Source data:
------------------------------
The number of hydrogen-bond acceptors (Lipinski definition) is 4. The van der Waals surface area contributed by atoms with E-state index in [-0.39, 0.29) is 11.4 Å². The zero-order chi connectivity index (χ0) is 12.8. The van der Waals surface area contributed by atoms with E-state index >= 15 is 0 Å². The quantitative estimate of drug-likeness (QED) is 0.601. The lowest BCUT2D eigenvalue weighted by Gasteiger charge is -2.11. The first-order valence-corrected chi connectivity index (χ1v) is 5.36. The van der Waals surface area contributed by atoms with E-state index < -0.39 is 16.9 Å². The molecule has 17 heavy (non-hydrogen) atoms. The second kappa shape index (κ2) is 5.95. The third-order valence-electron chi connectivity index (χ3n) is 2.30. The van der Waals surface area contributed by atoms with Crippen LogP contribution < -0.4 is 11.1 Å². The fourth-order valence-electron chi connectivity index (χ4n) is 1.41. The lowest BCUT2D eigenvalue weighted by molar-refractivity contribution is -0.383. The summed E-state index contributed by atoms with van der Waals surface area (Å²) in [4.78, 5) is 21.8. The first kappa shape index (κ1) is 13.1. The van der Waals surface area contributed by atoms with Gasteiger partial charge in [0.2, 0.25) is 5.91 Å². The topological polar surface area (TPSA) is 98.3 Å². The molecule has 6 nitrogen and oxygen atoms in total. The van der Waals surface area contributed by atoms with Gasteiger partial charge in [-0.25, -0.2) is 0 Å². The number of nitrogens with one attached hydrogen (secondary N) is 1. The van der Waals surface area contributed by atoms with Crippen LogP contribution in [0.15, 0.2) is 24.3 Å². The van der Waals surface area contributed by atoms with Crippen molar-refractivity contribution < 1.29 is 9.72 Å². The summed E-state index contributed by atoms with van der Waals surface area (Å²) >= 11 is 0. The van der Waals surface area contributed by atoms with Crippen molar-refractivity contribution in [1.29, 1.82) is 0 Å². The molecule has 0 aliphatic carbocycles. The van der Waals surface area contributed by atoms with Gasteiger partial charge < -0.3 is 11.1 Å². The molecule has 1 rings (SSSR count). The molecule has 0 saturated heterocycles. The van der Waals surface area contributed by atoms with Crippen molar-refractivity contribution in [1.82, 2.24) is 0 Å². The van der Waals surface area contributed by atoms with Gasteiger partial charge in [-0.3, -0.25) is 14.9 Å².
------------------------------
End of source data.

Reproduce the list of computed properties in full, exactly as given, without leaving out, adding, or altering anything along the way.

The number of hydrogen-bond acceptors (Lipinski definition) is 4. The van der Waals surface area contributed by atoms with E-state index in [-0.39, 0.29) is 11.4 Å². The zero-order chi connectivity index (χ0) is 12.8. The van der Waals surface area contributed by atoms with E-state index >= 15 is 0 Å². The quantitative estimate of drug-likeness (QED) is 0.601. The lowest BCUT2D eigenvalue weighted by Gasteiger charge is -2.11. The first-order valence-corrected chi connectivity index (χ1v) is 5.36. The van der Waals surface area contributed by atoms with E-state index < -0.39 is 16.9 Å². The molecule has 17 heavy (non-hydrogen) atoms. The second kappa shape index (κ2) is 5.95. The third-order valence-electron chi connectivity index (χ3n) is 2.30. The van der Waals surface area contributed by atoms with Crippen LogP contribution < -0.4 is 11.1 Å². The fourth-order valence-electron chi connectivity index (χ4n) is 1.41. The lowest BCUT2D eigenvalue weighted by molar-refractivity contribution is -0.383. The summed E-state index contributed by atoms with van der Waals surface area (Å²) in [4.78, 5) is 21.8. The first kappa shape index (κ1) is 13.1. The van der Waals surface area contributed by atoms with Gasteiger partial charge in [0.2, 0.25) is 5.91 Å². The topological polar surface area (TPSA) is 98.3 Å². The molecule has 6 nitrogen and oxygen atoms in total. The van der Waals surface area contributed by atoms with Gasteiger partial charge in [-0.25, -0.2) is 0 Å². The number of nitrogens with one attached hydrogen (secondary N) is 1. The van der Waals surface area contributed by atoms with Crippen LogP contribution in [0.15, 0.2) is 24.3 Å². The van der Waals surface area contributed by atoms with Crippen molar-refractivity contribution < 1.29 is 9.72 Å². The summed E-state index contributed by atoms with van der Waals surface area (Å²) >= 11 is 0. The van der Waals surface area contributed by atoms with Crippen molar-refractivity contribution in [1.29, 1.82) is 0 Å². The molecule has 0 aliphatic carbocycles. The van der Waals surface area contributed by atoms with Gasteiger partial charge < -0.3 is 11.1 Å². The molecule has 1 rings (SSSR count). The molecule has 0 saturated heterocycles. The van der Waals surface area contributed by atoms with Crippen molar-refractivity contribution in [1.82, 2.24) is 0 Å². The van der Waals surface area contributed by atoms with Gasteiger partial charge in [-0.3, -0.25) is 14.9 Å².